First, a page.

The tradition of custom coachbuilding died in the 1960s as new technology made “frames” obsolete. Ferrari was among the last constructors still building automobiles with separate frames, and this accounted for the pre-eminence of Italian coachbuilders. The carrozzerie prospered, supported by sporting chassis and powerful drivetrains and nurtured by the Italian passion for design. Such supremacy drew the best talent from Italy and around the world.
Californian Tom Meade went to Italy to realize in metal the shapes in his Read More
When you own one of the most desirable cars in the world, offers to buy come with the regularity of trains
One of Ferrari’s greatest strengths was its ability to produce highly specialized niche products. The factory’s artisans could tailor an automobile to the needs of an important client and as such, small runs were interspersed among regular models to respond to national and regional markets. Some of the most Read More
Subdued styling kept values among the lowest of V12 Ferraris; they were
entry-level cars priced about the same as a 250 GTE or a 250 PF coupe
At the 1956 Geneva Motor Show, Pinin Farina unveiled a prototype built on a 250 Europa GT chassis. The new body made the car look longer than the Europa, with a crisp beltline and only a small notch in front of the rear Read More
This car’s association with Rob Walker is probably more hype than provenance, but for me it’s enough to want it in my garage
When the new 250 Gran Tursimo was launched at the 1954 Paris Salon it was described as the first standard series production Ferrari. Pininfarina subsequently developed several different bodywork styles for the car; the Berlinetta Lusso treatment first appeared at the 1962 Paris Salon and was an Read More
If you can’t afford a nice example, you really can’t afford a bad one
By the end of the 1950s, the success of rivals Aston Martin and Maserati in providing Grand Touring cars for the enthusiast with a family meant that Ferrari could no longer ignore this increasingly important market sector. There had been four-seater Ferraris before the 250 GTE, with Ghia, Touring and Vignale all producing 2+2 designs in Read More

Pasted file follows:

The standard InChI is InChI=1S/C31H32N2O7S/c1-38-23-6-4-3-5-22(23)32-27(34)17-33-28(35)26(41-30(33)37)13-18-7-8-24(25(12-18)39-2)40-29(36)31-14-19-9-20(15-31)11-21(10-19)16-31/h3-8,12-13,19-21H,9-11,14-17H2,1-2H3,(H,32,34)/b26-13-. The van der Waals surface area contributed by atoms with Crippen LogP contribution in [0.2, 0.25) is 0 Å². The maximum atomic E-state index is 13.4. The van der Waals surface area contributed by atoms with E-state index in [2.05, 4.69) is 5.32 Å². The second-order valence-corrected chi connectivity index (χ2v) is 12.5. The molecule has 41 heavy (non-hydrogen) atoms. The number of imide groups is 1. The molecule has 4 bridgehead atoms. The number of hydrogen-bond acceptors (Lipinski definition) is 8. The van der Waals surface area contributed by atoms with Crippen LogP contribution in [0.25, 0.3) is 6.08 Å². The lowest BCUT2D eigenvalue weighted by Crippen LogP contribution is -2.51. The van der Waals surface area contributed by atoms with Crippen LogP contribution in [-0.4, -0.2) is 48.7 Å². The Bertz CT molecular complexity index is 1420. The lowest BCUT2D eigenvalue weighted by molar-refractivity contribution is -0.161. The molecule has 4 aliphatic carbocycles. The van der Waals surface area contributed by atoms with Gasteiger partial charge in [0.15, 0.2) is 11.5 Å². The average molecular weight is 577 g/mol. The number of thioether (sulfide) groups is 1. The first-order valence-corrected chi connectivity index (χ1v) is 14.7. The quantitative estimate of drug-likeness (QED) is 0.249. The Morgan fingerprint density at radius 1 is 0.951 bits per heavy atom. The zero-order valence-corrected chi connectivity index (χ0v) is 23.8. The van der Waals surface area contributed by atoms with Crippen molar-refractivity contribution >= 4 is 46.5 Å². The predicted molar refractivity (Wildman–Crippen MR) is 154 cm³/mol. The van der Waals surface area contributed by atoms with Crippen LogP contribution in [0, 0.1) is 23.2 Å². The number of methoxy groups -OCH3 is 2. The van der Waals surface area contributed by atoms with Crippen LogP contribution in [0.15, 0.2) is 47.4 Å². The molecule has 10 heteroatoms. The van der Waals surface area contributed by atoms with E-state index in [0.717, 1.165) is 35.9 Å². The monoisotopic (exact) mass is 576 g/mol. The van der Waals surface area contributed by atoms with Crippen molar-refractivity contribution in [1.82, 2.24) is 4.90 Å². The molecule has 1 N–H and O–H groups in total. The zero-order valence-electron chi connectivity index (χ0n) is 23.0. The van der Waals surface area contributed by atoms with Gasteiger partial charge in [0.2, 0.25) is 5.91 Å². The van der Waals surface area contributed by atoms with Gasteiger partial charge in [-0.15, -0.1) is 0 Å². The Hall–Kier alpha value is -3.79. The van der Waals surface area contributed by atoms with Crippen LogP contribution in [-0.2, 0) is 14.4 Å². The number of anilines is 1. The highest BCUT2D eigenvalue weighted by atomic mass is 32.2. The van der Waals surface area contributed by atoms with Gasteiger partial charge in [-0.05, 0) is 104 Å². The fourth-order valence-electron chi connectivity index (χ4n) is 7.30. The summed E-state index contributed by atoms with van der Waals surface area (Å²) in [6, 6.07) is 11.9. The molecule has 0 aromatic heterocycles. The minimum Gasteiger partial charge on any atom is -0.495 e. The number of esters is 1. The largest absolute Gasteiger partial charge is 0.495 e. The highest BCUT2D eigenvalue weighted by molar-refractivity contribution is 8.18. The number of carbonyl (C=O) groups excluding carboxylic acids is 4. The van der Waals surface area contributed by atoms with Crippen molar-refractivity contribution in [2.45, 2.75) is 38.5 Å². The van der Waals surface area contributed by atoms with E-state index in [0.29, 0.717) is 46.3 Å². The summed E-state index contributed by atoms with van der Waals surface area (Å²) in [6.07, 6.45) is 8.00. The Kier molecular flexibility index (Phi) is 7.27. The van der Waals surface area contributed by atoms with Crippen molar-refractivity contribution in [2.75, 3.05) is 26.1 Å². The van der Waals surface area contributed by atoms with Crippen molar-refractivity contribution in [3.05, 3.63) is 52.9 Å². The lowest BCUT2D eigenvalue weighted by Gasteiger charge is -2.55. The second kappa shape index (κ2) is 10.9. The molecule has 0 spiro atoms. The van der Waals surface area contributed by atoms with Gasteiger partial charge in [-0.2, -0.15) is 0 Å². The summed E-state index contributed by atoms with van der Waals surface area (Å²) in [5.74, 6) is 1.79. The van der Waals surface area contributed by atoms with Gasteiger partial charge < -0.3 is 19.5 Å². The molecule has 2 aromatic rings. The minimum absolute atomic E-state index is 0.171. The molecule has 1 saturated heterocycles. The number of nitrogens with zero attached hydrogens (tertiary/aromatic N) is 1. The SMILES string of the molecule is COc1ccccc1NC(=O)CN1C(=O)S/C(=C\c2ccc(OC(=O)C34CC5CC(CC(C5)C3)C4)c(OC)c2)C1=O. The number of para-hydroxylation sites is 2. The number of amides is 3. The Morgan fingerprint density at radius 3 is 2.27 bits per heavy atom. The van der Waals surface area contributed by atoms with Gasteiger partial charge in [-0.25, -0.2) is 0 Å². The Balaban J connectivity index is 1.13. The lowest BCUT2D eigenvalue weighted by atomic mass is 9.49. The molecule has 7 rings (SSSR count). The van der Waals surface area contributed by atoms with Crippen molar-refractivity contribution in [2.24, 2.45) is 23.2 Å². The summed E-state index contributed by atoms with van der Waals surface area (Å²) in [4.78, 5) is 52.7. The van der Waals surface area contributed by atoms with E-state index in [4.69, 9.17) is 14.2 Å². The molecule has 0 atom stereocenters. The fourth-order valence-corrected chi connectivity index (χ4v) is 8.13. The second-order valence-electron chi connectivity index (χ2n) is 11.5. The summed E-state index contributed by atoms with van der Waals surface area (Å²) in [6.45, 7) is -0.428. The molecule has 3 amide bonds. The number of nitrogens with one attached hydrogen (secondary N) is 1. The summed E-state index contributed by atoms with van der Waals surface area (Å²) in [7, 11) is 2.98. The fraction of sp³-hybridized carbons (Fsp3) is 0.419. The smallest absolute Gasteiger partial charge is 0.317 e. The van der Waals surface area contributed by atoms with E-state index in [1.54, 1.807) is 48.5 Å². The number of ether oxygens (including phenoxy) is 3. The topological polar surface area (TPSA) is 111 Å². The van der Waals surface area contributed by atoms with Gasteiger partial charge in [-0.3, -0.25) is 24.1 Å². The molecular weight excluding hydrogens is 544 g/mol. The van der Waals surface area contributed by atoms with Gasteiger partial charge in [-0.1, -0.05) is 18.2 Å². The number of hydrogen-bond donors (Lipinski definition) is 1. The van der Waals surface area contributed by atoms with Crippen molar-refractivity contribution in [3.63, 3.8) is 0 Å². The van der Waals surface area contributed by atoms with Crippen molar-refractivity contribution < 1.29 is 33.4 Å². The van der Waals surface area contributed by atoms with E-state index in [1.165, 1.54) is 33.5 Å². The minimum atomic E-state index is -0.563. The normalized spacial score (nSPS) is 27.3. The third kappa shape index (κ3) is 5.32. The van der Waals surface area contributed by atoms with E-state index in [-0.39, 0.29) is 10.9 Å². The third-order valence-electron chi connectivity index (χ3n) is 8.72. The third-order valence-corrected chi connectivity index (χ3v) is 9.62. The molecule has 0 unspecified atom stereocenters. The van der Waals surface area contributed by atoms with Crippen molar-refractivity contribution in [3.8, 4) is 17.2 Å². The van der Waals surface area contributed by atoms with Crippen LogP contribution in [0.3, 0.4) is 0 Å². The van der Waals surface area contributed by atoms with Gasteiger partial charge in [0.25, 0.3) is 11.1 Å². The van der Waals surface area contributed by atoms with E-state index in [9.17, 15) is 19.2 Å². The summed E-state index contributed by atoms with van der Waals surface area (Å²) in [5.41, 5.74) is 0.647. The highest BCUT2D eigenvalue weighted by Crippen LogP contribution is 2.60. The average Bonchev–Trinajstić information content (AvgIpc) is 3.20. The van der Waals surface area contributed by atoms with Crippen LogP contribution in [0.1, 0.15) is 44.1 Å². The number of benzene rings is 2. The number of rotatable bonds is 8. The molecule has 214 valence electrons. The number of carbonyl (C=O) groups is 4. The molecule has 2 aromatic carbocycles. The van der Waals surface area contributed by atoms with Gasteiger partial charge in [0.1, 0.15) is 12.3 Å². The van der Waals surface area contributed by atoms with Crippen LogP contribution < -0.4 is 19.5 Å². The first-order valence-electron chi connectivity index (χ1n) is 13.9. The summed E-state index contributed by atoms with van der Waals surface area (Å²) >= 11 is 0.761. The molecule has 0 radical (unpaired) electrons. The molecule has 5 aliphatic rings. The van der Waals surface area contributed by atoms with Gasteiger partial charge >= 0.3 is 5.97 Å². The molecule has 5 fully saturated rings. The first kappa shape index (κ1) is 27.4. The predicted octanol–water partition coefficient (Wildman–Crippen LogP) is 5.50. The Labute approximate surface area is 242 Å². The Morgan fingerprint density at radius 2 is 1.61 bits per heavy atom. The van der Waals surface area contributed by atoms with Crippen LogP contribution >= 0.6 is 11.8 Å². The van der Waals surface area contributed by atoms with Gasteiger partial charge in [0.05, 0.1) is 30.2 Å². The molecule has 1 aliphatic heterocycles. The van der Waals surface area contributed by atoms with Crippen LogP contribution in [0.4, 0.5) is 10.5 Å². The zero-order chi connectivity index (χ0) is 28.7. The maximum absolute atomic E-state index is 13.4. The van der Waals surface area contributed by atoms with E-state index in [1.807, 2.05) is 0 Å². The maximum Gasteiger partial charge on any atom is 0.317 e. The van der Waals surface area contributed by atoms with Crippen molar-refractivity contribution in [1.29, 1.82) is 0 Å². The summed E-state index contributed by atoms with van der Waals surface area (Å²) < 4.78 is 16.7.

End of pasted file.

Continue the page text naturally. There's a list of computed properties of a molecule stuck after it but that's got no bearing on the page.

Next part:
Shadlun’s shop was a perverted museum of the most beautiful automobiles, all of them crippled by wreckage, fire or simple neglect
In the early 1950s Enzo Ferrari began to manufacture road-going Grand Tourismo cars. The 250 Europa and 375 America series are generally considered to be Ferrari’s first production models, although only 18 of the former and twelve of the latter were built. In period, the Europa and America were Read More
A serious, high-speed missile which rewards the serious pilot and frustrates the casual driver
The all-new 365 GT4 BB appeared on the world stage at the 1971 Turin Motor Show and received a rapturous reception. Of monocoque/tubular steel construction, it featured a mid-mounted, flat-12 engine derived directly from Ferrari’s sports prototype program.
Pininfarina clothed the state-of-the-art mechanical package in a sleek yet uncluttered berlinetta body carrying trademark black lower Read More
Perhaps no car better epitomizes classic Ferrari design than the 275 GTB. Penetrative nose, long bonnet, low cabin and a short, neat tail are the ingredients that make for a masterpiece of sports car design. The 275 GTB drew inspiration from the preceding 250 GTO, and along with its timeless appearance introduced a number of important milestones for Ferrari including independent rear suspension and a transaxle-mounted, five-speed gearbox.
Following its launch t the Paris Motor Show in October 1964, subtle Read More
If Sirus paid a typical 1970 price, he probably paid under $10k for the car-and his selling price in January 1988 was $375,000. But it gets even better
Initially conceived as a gran turisimo, Ferrari’s 250 soon diverged into two paths, the GT coupes and cabriolets and the lightweight competition berlinettas. The berlinettas designed by Pininfarina and built in small numbers by Scaglietti were the ultimate dual-purpose cars, competitive at Read More
Playing with the F40 in our 70-mph society is like going deer hunting with a rocket launcher
Introduced in 1988 to celebrate Enzo Ferrari’s 40 years as a carmaker, the F40 was the last car with a design personally approved by the great man himself. With a top speed of 201 mph and 0-60 mph time of under four seconds, the F40 was the world’s fastest production automobile and the ultimate supercar Read More